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Lupin III Anime Producer Addresses Decline Of Anime Creators’ Presence At Events Like AnimeJapan




In a recent interview with Full Frontal, Koji Takeuchi shared his thoughts on the current state of anime events and the declining importance of animation creators within the context of prominent anime events such as AnimeJapan.

Expressing his reservations about Anime Japan, Takeuchi acknowledged its appeal to certain audience, but underscored the event’s primary focus on merchandising and crowd engagement, which often overshadowing the contributions of animators and directors.

While Anime Japan serves its purpose for those who are looking forward to it, it primarily revolves around selling merchandise and attracting crowds for commercial purposes. The focus is on gathering voice actors to draw in audiences rather than directly benefiting the animation creators themselves.

Takeuchi then addressed the diminishing presence of anime creators in such events, attributing it to a lack of platforms for meaningful discussions.

Reflecting on the past, he reminisced about the pivotal role of magazines like Animage and Animedia in amplifying the voices of animation professionals. However, he noted a shift in focus towards prioritizing voice actors, resulting in fewer opportunities for animators to share their insights. As magazines began prioritizing voice actors for their sales-boosting potential, animation creators found themselves marginalized, with fewer avenues available for them to engage with audiences.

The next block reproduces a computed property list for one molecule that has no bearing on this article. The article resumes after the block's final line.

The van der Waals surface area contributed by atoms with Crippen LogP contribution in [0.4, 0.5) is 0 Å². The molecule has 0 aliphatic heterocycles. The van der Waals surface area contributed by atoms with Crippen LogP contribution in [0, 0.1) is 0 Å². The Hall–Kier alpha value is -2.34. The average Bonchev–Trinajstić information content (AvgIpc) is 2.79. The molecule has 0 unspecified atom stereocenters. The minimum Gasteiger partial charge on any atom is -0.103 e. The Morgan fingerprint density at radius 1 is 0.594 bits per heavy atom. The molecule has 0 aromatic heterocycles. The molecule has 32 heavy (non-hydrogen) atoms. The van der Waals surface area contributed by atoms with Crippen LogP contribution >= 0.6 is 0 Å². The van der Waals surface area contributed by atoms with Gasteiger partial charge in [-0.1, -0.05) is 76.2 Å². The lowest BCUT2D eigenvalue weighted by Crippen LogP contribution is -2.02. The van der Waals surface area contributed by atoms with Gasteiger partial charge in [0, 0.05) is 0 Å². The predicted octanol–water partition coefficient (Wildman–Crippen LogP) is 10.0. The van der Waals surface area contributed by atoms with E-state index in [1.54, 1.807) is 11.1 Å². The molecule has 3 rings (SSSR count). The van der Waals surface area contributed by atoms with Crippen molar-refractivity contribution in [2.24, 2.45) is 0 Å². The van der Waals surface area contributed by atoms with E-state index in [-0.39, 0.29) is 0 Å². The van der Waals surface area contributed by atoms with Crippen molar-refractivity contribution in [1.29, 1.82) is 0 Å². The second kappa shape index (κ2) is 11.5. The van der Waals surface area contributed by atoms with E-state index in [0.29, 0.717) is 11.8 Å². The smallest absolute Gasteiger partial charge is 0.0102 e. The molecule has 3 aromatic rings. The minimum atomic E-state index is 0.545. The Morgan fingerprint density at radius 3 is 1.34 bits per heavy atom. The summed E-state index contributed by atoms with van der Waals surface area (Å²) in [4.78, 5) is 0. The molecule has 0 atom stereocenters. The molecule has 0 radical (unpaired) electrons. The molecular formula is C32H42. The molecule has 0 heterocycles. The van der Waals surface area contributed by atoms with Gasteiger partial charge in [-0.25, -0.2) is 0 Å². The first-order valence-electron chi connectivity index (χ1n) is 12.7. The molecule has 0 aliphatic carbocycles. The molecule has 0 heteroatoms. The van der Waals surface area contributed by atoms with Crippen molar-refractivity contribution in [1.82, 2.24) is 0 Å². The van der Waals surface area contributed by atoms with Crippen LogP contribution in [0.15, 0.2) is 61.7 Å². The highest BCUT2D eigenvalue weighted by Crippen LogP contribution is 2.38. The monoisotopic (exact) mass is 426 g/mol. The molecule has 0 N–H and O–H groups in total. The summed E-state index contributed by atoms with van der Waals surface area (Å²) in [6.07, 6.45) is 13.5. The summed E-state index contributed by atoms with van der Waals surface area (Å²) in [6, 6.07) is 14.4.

That’s because there is a lack of platforms for discussions. In the past, magazines like Animage, Animedia, and Kadokawa’s magazine — although I can’t recall its exact name — put a lot of effort into featuring the voices of animation directors and professionals in the field. It was especially the case for Animage. However, as the popularity of voice actors surged, magazines began to prioritize them due to their sales-boosting effect, sidelining animation directors. Consequently, opportunities for animation creators to share their insights dwindled. Nowadays, there are fewer animation enthusiasts keen on such stories, with more gravitating towards superficial glamor. In a way, it’s inevitable.

What’s necessary is, as you mentioned, establishing a platform where people can delve into the minds of animation creators and understand their creative processes. This is something our film festival should strive to cultivate.

This sentiments was previously echoed by Nishii Terumi, who expressed her concern regarding the lack of presence of animation staff at AnimeJapan 2023 event.

She was of the opinion that the power of anime shouldn’t just be about voice actors, but on anime as a whole, meaning it should regard all of the staff that worked on it equally.

Koji Takeuchi is an anime producer, who’s animation journey began in 1976 when he joined Nippon Animation Co. as part of their production team. There he worked alongside Isao Takahata and Hayao Miyazaki on various TV series.

In 1980, Takeuchi took his talents to Telecom Animation Film Co., expanding his experience with a diverse range of TV series and feature films. This period saw him contribute to projects like Lupin the 3rd, Sherlock Hound, Chie the Brat, and Little Nemo: Adventures in Slumberland.

Takeuchi’s career wasn’t limited to Japan. He also ventured into collaborations with international studios like Warner Bros. Animation and Walt Disney Television Animation.

He took up the position of the festival director of the Tokyo Anime Award Festival in 2016.

Source: Full Frontal

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